tales from urban dilettantia

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The Amazing Writing Lab Rat

This week has been the week of Interesting Times on Setraline. Given how sick fluoxetine made me, we decided to start with a very tiny dose of setraline to see how my body reacted, ramped up to 50mg – still a low dose – over a two week period.

For me at least, this has been a really interesting medication even at low doses. For about a quarter of the time, my anxiety levels are normal (well, my normal, which is manifestly sub-optimal) and for the other three quarters, it’s like an anxiety switch has just flicked off in my brain.

However, some clinical trials have also indicated a statistically significant increase in suicidality for patients on setraline, especially during the first few months, and from my own observations I can see how this might work – I’ve had a couple of twelve hour windows where my brain has crash landed into a deep depression.

While it’s frustrating as hell and horrible while it’s happening, it’s not an uncommon thing to encounter during the first few weeks, so for now I’m hanging in there to see what’s next.  The short term plan is to see what happens as the dose increases, as my hormone levels fluctuate, and as we combine it with a mood-stabiliser / anti-seizure medication. I feel a bit like a lab rat. A lab rat that’s medicating itself and writing down the results.

The other thing that’s happening (and this is something I personally consider to be the single most useful function of brain-altering substances) is that the medication is giving me the brain space to start processing things again, rather than storing them up in a big bucket of Survive Now, Deal Later. The upside of this is thinking, discovering, untangling, doing CBT stuff again. The downside is that over the past couple of years, the bucket of unprocessed stuff has become…big. It’s more like a large skip of unprocessed stuff, with all kinds of startling surprises in it. I have been reading about abandonment and object constancy, and it’s given me a whole lot more to think about, which is a another post in itself.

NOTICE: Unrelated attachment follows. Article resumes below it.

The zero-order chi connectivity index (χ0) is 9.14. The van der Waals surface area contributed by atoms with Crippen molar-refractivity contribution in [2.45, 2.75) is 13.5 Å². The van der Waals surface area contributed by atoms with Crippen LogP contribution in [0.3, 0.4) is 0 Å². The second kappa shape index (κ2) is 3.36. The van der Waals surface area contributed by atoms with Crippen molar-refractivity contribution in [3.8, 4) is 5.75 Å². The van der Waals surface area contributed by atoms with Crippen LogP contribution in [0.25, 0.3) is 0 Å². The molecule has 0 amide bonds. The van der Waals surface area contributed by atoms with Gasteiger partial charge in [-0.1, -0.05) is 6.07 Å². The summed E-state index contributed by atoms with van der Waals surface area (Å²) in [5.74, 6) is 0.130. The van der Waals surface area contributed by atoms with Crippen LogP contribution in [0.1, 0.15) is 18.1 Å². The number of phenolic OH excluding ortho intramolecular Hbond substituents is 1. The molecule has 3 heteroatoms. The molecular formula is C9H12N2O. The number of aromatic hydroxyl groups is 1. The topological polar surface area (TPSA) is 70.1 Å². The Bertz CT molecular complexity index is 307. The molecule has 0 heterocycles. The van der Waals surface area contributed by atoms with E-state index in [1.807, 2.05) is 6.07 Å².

So, in short, life, brain, universe…a little overwhelming right now. Interesting science. Trying to spend quiet time under the covers, letting it all work itself out.

All This Stuff’s Just Ordinary

I’ve been trying to write this post in bits and pieces over the past six months, in part because quite a number of people have asked me to write more about my brain, and in part because it is my story and it is in want of the telling.

I’ve tried to begin it by writing down words like ‘depression’ and ‘anxiety disorder’, and each time get caught in a mire of doubts about the value and validity of pathologising my ordinary. Caught by my dawning understanding that these are not exactly diseases in the way that influenza is a disease, and that they might be more accurately understood as the language and expression of suffering that is prevalent in my culture.  (And yet, the irony – we’ve fought so hard for them to be spoken of in the manner of physical ill-health. Out of Bedlam and into the medicine cabinet and all that.)

I’m caught by my awareness that, in any case, the vast majority of research in this field has been performed on populations at the far end of the bell curve.  Attempting to write about mental health, to untangle the known, the unknown, the physical, the psychological and the interface between is difficult. Attempting to do the same and apply it to myself, seems barely possible at all.

And so, instead of talking about this in terms of disease and disability, this is my ordinary.

Five mornings out of seven, I get up and go to work. Except I set the alarm early, very early because I never know which of those mornings will be one where my brain feels scattered and it will take me two hours to work out what I need to do to be ready and leave the house. Now that I have a list on my fridge, this works a little better. Get dressed. Brush hair. Brush teeth. Feed pets.  Take meds. And so forth.